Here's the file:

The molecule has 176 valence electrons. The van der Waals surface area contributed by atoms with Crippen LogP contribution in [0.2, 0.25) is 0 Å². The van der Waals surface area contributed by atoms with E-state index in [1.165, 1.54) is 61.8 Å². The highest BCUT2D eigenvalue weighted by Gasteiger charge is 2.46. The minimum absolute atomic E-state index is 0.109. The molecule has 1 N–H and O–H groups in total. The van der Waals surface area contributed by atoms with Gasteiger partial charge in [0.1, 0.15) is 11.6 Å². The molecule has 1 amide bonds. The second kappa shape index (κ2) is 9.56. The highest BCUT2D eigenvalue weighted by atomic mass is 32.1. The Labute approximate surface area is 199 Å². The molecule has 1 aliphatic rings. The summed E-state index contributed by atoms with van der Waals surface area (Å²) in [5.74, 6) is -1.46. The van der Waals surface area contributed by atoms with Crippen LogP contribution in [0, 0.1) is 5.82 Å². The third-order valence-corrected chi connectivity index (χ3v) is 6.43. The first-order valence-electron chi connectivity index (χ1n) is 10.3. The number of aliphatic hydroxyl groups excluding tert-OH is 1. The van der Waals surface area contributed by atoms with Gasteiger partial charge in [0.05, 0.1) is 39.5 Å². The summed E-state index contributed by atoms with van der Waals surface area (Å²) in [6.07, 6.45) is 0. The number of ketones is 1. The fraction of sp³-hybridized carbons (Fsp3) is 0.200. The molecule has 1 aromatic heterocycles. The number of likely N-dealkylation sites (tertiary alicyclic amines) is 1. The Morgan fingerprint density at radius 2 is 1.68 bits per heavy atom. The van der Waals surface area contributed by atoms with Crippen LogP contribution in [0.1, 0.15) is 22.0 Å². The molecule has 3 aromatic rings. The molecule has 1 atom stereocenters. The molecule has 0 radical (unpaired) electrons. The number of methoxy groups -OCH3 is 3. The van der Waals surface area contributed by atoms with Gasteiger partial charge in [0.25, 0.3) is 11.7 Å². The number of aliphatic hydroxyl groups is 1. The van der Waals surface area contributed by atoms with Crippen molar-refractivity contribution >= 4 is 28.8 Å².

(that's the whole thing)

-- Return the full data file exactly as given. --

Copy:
The molecule has 176 valence electrons. The van der Waals surface area contributed by atoms with Crippen LogP contribution in [0.2, 0.25) is 0 Å². The van der Waals surface area contributed by atoms with E-state index in [1.165, 1.54) is 61.8 Å². The highest BCUT2D eigenvalue weighted by Gasteiger charge is 2.46. The minimum absolute atomic E-state index is 0.109. The molecule has 1 N–H and O–H groups in total. The van der Waals surface area contributed by atoms with Gasteiger partial charge in [0.1, 0.15) is 11.6 Å². The molecule has 1 amide bonds. The second kappa shape index (κ2) is 9.56. The highest BCUT2D eigenvalue weighted by atomic mass is 32.1. The Labute approximate surface area is 199 Å². The molecule has 1 aliphatic rings. The summed E-state index contributed by atoms with van der Waals surface area (Å²) in [5.74, 6) is -1.46. The van der Waals surface area contributed by atoms with Crippen LogP contribution in [0, 0.1) is 5.82 Å². The third-order valence-corrected chi connectivity index (χ3v) is 6.43. The first-order valence-electron chi connectivity index (χ1n) is 10.3. The number of aliphatic hydroxyl groups excluding tert-OH is 1. The van der Waals surface area contributed by atoms with Gasteiger partial charge in [0.05, 0.1) is 39.5 Å². The summed E-state index contributed by atoms with van der Waals surface area (Å²) in [6.07, 6.45) is 0. The number of ketones is 1. The fraction of sp³-hybridized carbons (Fsp3) is 0.200. The molecule has 1 aromatic heterocycles. The number of likely N-dealkylation sites (tertiary alicyclic amines) is 1. The Morgan fingerprint density at radius 2 is 1.68 bits per heavy atom. The van der Waals surface area contributed by atoms with Crippen LogP contribution in [0.1, 0.15) is 22.0 Å². The molecule has 3 aromatic rings. The molecule has 1 atom stereocenters. The molecule has 0 radical (unpaired) electrons. The number of methoxy groups -OCH3 is 3. The van der Waals surface area contributed by atoms with Gasteiger partial charge in [0.25, 0.3) is 11.7 Å². The number of aliphatic hydroxyl groups is 1. The van der Waals surface area contributed by atoms with Crippen molar-refractivity contribution >= 4 is 28.8 Å².